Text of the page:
By our guest writer, personal finance journalist, Andrew Hagger
Changes aplenty for savers in the coming months – here’s what you need to know
There are some key changes happening over the course of the next six months that will have an impact (mostly good) on UK savers.
So whether you’re a regular ‘squirreler’ with a healthy five figure balance or someone that puts a little away when you’ve got some cash spare at the end of the month, here’s a flavour of what’s around the corner.
Financial Services Compensation Scheme
From 1st January 2016 there will be a reduction in the Financial Services Compensation Scheme (FSCS) limit - this is the maximum account balance per person per provider that the government guarantees in case an authorised financial firm goes bust.
The current limit is £85,000 per person (£170,000 for joint accounts) per authorised savings provider but is being cut to £75,000 (£150,000 for joint accounts) from January, so if you’ve got more than £75,000 in your sole name then it’s worth thinking of moving some to another provider if you’re looking for 100% safety for your cash nest egg.
Personal Savings Allowance
The next change is more positive and altogether more rewarding for many savers. As announced in the last budget, the Chancellor is introducing a new ‘Personal Savings Allowance’ (PSA) with effect from 6th April 2016, the start of the 2016/17 tax year.
From this date Banks and Building Societies will no longer deduct 20% tax from savings interest paid to customers up to the specified limits.
The great news is that under the terms of the PSA, basic rate taxpayers will be allowed to earn up to £1,000 in interest tax free while higher rate tax payers will benefit too but with a lower annual allowance of £500.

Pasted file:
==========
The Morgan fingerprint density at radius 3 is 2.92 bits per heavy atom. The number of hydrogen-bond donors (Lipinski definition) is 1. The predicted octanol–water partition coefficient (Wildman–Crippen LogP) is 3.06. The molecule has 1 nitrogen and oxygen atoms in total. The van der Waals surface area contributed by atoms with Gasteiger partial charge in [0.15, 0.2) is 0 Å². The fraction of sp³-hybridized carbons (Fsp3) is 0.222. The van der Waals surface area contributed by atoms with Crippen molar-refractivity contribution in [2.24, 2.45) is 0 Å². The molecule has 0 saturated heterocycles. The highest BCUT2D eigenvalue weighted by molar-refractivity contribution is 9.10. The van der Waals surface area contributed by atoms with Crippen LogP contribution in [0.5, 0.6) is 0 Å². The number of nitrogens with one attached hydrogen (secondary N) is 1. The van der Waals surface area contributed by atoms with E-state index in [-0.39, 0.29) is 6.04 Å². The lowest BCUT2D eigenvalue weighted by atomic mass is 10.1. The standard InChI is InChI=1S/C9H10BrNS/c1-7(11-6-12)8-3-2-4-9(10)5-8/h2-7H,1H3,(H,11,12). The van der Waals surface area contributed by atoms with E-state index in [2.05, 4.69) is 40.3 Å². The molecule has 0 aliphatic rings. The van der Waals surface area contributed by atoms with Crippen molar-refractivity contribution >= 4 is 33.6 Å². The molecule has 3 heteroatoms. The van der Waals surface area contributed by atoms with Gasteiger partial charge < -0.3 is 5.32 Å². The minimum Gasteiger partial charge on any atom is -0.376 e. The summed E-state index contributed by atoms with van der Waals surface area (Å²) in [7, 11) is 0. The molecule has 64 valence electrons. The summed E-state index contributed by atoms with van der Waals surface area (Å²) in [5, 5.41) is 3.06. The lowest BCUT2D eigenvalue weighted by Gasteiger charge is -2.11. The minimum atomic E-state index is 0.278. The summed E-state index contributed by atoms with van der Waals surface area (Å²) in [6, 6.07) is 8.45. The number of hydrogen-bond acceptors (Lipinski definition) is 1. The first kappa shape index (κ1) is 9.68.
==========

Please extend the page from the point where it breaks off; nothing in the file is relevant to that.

Innovative Finance ISA
A further boost for savers also comes into play from 6th April next year when any new savings with a Peer to Peer provider, such as Crowdstacker, will qualify for tax free returns (up to the specified limits) when the ‘Innovative Finance ISA’ is introduced.
Currently it’s only cash savings and stocks and shares that can be sheltered legitimately from the taxman in an ISA, but from next year monies held with the rapidly growing Peer to Peer sector will be eligible too.
So overall it looks like a pretty good few months for savers particularly as they’ve had to put up with miserly returns over the last five or six years while the government has kept interest rates subdued to help the economic recovery.
Cutting the FSCS allowance may a bit of a nuisance for those affected, but at least they can get round it by spreading their cash between different providers.
On the other hand the new personal savings allowance and Innovative Finance ISA are both welcome initiatives that will hopefully see people end up with more money in their pocket.
If you would like us to contact you with more guest articles and information please register here.